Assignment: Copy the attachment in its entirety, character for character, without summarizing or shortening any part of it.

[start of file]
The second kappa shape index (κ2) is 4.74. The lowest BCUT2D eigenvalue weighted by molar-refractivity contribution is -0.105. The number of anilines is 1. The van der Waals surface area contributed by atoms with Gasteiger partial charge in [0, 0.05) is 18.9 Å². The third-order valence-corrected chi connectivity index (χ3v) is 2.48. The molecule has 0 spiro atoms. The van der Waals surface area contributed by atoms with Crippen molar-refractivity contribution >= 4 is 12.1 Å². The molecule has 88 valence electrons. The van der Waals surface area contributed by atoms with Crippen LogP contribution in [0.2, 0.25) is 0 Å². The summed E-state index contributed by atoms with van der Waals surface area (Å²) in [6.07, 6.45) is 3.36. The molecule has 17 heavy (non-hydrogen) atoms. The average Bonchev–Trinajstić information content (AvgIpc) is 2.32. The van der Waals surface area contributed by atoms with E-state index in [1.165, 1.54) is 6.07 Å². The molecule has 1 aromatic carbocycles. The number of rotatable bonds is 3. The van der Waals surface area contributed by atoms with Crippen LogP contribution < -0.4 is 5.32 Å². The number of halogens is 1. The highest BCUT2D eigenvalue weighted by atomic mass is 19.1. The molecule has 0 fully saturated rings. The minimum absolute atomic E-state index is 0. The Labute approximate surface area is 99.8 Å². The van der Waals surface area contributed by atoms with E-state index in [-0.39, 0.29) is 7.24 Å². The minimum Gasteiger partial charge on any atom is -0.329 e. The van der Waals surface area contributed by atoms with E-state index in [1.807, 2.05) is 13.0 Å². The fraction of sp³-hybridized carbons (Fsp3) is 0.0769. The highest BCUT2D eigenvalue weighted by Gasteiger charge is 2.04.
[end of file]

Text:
The second kappa shape index (κ2) is 4.74. The lowest BCUT2D eigenvalue weighted by molar-refractivity contribution is -0.105. The number of anilines is 1. The van der Waals surface area contributed by atoms with Gasteiger partial charge in [0, 0.05) is 18.9 Å². The third-order valence-corrected chi connectivity index (χ3v) is 2.48. The molecule has 0 spiro atoms. The van der Waals surface area contributed by atoms with Crippen molar-refractivity contribution >= 4 is 12.1 Å². The molecule has 88 valence electrons. The van der Waals surface area contributed by atoms with Crippen LogP contribution in [0.2, 0.25) is 0 Å². The summed E-state index contributed by atoms with van der Waals surface area (Å²) in [6.07, 6.45) is 3.36. The molecule has 17 heavy (non-hydrogen) atoms. The average Bonchev–Trinajstić information content (AvgIpc) is 2.32. The van der Waals surface area contributed by atoms with E-state index in [1.165, 1.54) is 6.07 Å². The molecule has 1 aromatic carbocycles. The number of rotatable bonds is 3. The van der Waals surface area contributed by atoms with Crippen LogP contribution < -0.4 is 5.32 Å². The number of halogens is 1. The highest BCUT2D eigenvalue weighted by atomic mass is 19.1. The molecule has 0 fully saturated rings. The minimum absolute atomic E-state index is 0. The Labute approximate surface area is 99.8 Å². The van der Waals surface area contributed by atoms with E-state index in [-0.39, 0.29) is 7.24 Å². The minimum Gasteiger partial charge on any atom is -0.329 e. The van der Waals surface area contributed by atoms with E-state index in [1.807, 2.05) is 13.0 Å². The fraction of sp³-hybridized carbons (Fsp3) is 0.0769. The highest BCUT2D eigenvalue weighted by Gasteiger charge is 2.04.